By Q. David BowersStack’s Bowers ….
 

​In the 1970s and ’80s I used to teach the “All About Coins” class at the American Numismatic Association (ANA) Summer Seminars in Colorado Springs. This was always an enjoyable experience and the class was always well attended. Some of my teenaged students went on to become highly successful rare coin dealers–Dwight N. Manley, Dan Ratner, and Kerry Wetterstrom being examples.

On July 15, 1980, I was interviewed by Jim Lyons, who was at the Summer Seminar, and who later published this in Coinwatch, his monthly market report. This excerpt seems to be as relevant today as it was 36 years ago! Here goes:

Coinwatch: Dave, what has taken place the fast few months in the coin market?

Bowers: Certain prices have dropped–have adjusted–that went up fast earlier in the year. Other coins have increased in value, such as scarce colonials and the like, so it’s been a rather mixed market.

Coinwatch: You issued several warnings of an impending market crash in 1964, and you were right. What do you think is coming in the U.S. market?

Bowers: There have been three crashes that I have correctly predicted so far, but when the market crashes, only part of the market crashes. For example, when Proof sets crashed in 1957, type coins were as good as ever, large copper cents were as good as ever.

“In 1964 when the roll, bag, and Proof set market crashed, early coins that were basically rare were as strong as ever and kept going up in price.

“In 1975 and 1976 when gold coins crashed, type coins were as strong as ever…

Coinwatch: Where do you see most investors making mistakes?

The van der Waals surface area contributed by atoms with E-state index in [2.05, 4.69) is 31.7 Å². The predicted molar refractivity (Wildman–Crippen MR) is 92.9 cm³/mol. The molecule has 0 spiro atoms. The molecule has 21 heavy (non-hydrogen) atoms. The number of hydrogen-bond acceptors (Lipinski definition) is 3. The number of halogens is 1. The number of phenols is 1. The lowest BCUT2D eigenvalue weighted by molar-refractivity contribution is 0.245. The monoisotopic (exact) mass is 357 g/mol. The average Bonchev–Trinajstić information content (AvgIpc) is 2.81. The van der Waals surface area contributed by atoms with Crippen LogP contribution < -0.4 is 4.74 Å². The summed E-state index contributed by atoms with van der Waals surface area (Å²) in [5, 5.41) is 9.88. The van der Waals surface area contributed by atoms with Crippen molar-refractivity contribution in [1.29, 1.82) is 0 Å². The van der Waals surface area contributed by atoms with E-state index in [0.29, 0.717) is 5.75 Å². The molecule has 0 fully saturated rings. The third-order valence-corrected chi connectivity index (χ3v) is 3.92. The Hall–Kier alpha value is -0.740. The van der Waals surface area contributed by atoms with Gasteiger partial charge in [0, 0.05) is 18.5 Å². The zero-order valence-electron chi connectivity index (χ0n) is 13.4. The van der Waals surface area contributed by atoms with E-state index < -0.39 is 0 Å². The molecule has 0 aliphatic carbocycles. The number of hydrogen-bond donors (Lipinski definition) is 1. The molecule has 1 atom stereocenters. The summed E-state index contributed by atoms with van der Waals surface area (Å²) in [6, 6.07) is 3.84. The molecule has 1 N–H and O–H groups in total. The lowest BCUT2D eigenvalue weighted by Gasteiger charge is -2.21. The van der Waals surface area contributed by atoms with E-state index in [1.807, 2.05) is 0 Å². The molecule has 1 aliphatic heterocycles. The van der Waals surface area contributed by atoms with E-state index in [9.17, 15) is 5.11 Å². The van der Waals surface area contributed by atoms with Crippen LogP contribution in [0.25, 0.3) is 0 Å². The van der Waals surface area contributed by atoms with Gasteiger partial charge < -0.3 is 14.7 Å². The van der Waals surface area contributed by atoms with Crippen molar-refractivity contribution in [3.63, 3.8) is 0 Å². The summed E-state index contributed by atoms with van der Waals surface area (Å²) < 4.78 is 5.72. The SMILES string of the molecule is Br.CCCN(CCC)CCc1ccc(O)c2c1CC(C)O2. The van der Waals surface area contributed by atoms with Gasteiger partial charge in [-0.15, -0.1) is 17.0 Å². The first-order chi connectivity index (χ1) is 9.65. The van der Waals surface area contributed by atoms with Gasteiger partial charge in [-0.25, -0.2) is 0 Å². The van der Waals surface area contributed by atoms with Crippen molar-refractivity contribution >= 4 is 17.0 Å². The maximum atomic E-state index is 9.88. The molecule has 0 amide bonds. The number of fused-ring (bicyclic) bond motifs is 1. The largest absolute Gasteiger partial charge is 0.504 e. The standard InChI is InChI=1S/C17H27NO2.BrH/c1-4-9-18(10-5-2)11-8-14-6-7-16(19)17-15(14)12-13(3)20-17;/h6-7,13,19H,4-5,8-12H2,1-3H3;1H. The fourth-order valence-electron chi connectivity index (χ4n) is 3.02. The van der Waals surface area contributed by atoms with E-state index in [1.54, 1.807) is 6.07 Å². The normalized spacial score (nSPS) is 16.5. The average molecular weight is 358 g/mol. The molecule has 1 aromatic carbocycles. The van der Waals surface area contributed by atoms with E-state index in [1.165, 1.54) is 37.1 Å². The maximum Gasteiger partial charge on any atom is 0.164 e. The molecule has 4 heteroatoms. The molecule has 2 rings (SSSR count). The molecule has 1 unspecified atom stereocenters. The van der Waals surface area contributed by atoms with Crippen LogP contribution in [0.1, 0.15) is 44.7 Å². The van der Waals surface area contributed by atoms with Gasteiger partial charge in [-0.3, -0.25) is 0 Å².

Bowers: By not building a numismatic library, by not joining the American Numismatic Association, by not coming to a Summer Seminar such as this–not reading, but instead just throwing their money at the nearest coin seller.

Coinwatch: Blindly so to speak.

Bowers: Right…”

Starting in the 1990s I was a guest lecturer at Harvard University. The title for each of the 18 years I did this was “Collections and Curation: Collecting in the Marketplace”. My audience was composed of graduate and other students who hoped to go into historical research, museum curatorship, and related fields. As part of my program I discussed market cycles and fads in many categories–from fine art to coins to stamps to autographs. All such categories that attract moneyed buyers who seek to make extensive purchases have gone through similar cycles!

I do not pretend to predict cycles for modern art or autographs or restorable Victorian houses, but I have had a lifetime of experience with rare coins. As has been said, the more things change, the more they are the same.

For you to be a successful buyer of rare coins will require some work on your part. Reading books does take some time. But, among other things I believe you will gain an appreciation for coin market cycles and will be able to see them as they occur. Building a basic working library of useful books is essential and will cost several hundred dollars for starters. The passage of time is needed to gain experience. The reward may well be the addition of a new element of challenge and enjoyment to your life, the making of many new friends, and the reward of investment success.

What could be more ideal?
 

LEAVE A REPLY

This site uses Akismet to reduce spam. Learn how your comment data is processed.